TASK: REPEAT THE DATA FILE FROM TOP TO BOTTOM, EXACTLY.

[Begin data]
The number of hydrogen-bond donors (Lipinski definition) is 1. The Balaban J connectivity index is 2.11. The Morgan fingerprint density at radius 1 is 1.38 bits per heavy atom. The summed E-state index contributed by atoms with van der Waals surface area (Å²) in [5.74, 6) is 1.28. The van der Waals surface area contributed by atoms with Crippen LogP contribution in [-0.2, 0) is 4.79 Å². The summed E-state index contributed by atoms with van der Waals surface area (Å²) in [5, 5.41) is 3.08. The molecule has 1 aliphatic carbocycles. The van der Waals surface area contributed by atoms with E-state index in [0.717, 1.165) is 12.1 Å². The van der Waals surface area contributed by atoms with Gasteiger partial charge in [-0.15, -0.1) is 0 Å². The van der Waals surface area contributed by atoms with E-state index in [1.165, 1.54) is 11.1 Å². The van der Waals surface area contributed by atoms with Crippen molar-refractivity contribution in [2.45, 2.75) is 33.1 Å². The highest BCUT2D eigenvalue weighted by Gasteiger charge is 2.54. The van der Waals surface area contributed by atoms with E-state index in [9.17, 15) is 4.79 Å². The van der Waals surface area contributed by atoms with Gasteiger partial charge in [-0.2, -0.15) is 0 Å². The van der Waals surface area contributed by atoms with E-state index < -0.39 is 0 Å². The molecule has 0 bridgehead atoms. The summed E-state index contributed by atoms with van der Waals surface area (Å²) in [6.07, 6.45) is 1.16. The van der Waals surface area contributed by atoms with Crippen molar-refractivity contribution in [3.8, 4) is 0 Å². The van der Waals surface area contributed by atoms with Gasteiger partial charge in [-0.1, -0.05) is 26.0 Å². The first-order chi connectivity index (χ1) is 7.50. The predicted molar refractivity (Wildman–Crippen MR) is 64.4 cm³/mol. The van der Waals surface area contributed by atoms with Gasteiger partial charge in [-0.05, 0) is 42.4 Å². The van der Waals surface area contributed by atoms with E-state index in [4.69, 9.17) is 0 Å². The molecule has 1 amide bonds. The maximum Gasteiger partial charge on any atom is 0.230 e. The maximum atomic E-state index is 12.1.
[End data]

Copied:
The number of hydrogen-bond donors (Lipinski definition) is 1. The Balaban J connectivity index is 2.11. The Morgan fingerprint density at radius 1 is 1.38 bits per heavy atom. The summed E-state index contributed by atoms with van der Waals surface area (Å²) in [5.74, 6) is 1.28. The van der Waals surface area contributed by atoms with Crippen LogP contribution in [-0.2, 0) is 4.79 Å². The summed E-state index contributed by atoms with van der Waals surface area (Å²) in [5, 5.41) is 3.08. The molecule has 1 aliphatic carbocycles. The van der Waals surface area contributed by atoms with E-state index in [0.717, 1.165) is 12.1 Å². The van der Waals surface area contributed by atoms with Gasteiger partial charge in [-0.15, -0.1) is 0 Å². The van der Waals surface area contributed by atoms with E-state index in [1.165, 1.54) is 11.1 Å². The van der Waals surface area contributed by atoms with Crippen molar-refractivity contribution in [2.45, 2.75) is 33.1 Å². The highest BCUT2D eigenvalue weighted by Gasteiger charge is 2.54. The van der Waals surface area contributed by atoms with E-state index in [9.17, 15) is 4.79 Å². The van der Waals surface area contributed by atoms with Gasteiger partial charge in [-0.2, -0.15) is 0 Å². The van der Waals surface area contributed by atoms with E-state index < -0.39 is 0 Å². The molecule has 0 bridgehead atoms. The summed E-state index contributed by atoms with van der Waals surface area (Å²) in [6.07, 6.45) is 1.16. The van der Waals surface area contributed by atoms with Crippen molar-refractivity contribution in [3.8, 4) is 0 Å². The van der Waals surface area contributed by atoms with Gasteiger partial charge in [-0.1, -0.05) is 26.0 Å². The first-order chi connectivity index (χ1) is 7.50. The predicted molar refractivity (Wildman–Crippen MR) is 64.4 cm³/mol. The van der Waals surface area contributed by atoms with Gasteiger partial charge in [-0.05, 0) is 42.4 Å². The van der Waals surface area contributed by atoms with E-state index in [4.69, 9.17) is 0 Å². The molecule has 1 amide bonds. The maximum Gasteiger partial charge on any atom is 0.230 e. The maximum atomic E-state index is 12.1.